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Opinions Oct. 18, 2013

October 18, 2013
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Indiana Court of Appeals
Floyd Weddle v. State of Indiana
73A01-1209-CR-452
Criminal. Affirms on rehearing that convictions for possession of methamphetamine and manufacturing methamphetamine were not double jeopardy, and finding that the jury could have reasonably concluded that Weddle was in possession of methamphetamine and was in the process of manufacturing an additional amount of the drug.

David Rhodes v. State of Indiana
49A02-1304-CR-321
Criminal. Affirms conviction of two counts of theft, rejecting arguments that evidence from a police search of a suspect should have been suppressed. The panel found that the record shows that Rhodes made no objection to admission of the evidence that he later sought to suppress, so the argument had been waived. Even if it hadn’t been waived, an eyewitness description that led police to Rhodes provided probable cause.

Audie Wilson v. State of Indiana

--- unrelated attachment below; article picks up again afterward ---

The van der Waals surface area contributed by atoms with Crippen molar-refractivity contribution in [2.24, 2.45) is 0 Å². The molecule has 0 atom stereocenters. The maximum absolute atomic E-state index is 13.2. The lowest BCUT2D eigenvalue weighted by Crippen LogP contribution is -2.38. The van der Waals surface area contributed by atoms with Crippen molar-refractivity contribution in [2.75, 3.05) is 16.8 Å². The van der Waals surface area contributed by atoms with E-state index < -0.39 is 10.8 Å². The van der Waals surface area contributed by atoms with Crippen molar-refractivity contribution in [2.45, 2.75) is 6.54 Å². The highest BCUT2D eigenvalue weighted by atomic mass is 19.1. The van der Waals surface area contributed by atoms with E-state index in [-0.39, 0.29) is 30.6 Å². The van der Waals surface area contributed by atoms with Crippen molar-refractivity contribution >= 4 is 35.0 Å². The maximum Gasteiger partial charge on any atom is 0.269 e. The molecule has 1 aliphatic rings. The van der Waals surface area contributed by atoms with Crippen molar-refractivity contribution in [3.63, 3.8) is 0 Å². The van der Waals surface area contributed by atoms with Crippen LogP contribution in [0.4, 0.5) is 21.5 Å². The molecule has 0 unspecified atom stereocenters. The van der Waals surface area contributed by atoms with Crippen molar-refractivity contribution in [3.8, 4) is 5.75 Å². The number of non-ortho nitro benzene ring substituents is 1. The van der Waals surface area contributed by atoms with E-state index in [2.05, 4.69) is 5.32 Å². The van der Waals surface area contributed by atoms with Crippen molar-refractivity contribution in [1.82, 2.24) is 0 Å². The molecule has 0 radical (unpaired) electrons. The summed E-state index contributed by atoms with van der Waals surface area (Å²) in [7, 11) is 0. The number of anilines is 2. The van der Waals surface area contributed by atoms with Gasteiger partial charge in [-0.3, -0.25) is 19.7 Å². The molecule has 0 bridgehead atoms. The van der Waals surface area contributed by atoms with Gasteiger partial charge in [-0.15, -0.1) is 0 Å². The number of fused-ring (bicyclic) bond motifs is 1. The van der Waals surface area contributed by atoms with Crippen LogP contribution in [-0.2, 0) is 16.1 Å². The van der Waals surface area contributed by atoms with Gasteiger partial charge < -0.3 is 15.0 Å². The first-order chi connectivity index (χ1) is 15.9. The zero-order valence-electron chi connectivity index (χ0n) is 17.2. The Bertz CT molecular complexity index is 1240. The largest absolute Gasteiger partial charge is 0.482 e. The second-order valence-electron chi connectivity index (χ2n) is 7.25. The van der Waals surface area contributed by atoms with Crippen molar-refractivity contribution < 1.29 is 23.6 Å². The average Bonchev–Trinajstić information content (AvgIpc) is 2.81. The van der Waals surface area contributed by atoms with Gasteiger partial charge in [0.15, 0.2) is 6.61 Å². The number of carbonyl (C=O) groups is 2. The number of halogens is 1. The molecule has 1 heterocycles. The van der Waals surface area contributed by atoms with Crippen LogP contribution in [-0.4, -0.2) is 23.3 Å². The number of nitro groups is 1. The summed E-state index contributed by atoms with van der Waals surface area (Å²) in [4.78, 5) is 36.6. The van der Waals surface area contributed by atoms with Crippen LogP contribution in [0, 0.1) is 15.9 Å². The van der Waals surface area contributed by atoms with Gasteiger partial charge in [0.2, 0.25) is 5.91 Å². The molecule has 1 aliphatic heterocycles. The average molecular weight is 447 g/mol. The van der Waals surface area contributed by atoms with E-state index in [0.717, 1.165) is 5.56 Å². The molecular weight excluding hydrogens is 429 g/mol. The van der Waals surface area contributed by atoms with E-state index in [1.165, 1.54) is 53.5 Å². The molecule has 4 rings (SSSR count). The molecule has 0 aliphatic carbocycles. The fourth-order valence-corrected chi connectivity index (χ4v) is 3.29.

49A02-1210-CR-846
Criminal. Affirms Wilson’s convictions for sexual misconduct with a minor, as a Class B felony; attempted sexual misconduct with a minor, as a Class B felony; and sexual misconduct with a minor, as a Class C felony. Finds the trial court did not abuse its discretion in allowing the evidence of defendant’s nicknames. Rules the defendant had the burden to proof – not the state – as to whether he reasonably believed the juvenile victim was at least 16 years old.  

Timothy S. Enders and Enders & Longway Builders, Inc., v. Debra Sue Enders as Personal Representative of the Estate of Randall Enders
71A03-1211-PL-494
Civil plenary. Grants petition for rehearing but stands by previous opinion. Court was not persuaded by Timothy Enders’s argument that the COA found the shares of the corporation were not jointly owned with rights of survivorship. Finds since the trial court properly dissolved the family business, the issues about the shares certificates should have been resolved by the trial court.

Chad Musick v. State of Indiana (NFP)
18A04-1302-PC-61
Post conviction. Affirms the denial of Musick’s post-conviction relief petition to the extent the post-conviction court found he did not receive ineffective assistance of appellate counsel. Reverses the denial with respect to the claim of ineffective assistance of trial counsel and remands for further proceedings on that claim.

Jolene G. Burtrum v. Citizens Health Center (NFP)
49A05-1305-PL-224
Civil plenary. Affirms dismissal of Burtrum’s complaint against Citizens Health Center, alleging breach of contract and seeking damages under the Wage Claim Statute.

J.M. v. State of Indiana (NFP)
52A02-1304-JV-361
Juvenile. Affirms order placing J.M. in the Indiana Department of Correction after he admitted to theft from a Burger King restaurant.

Christopher T. Taylor v. State of Indiana (NFP)
29A02-1301-PC-54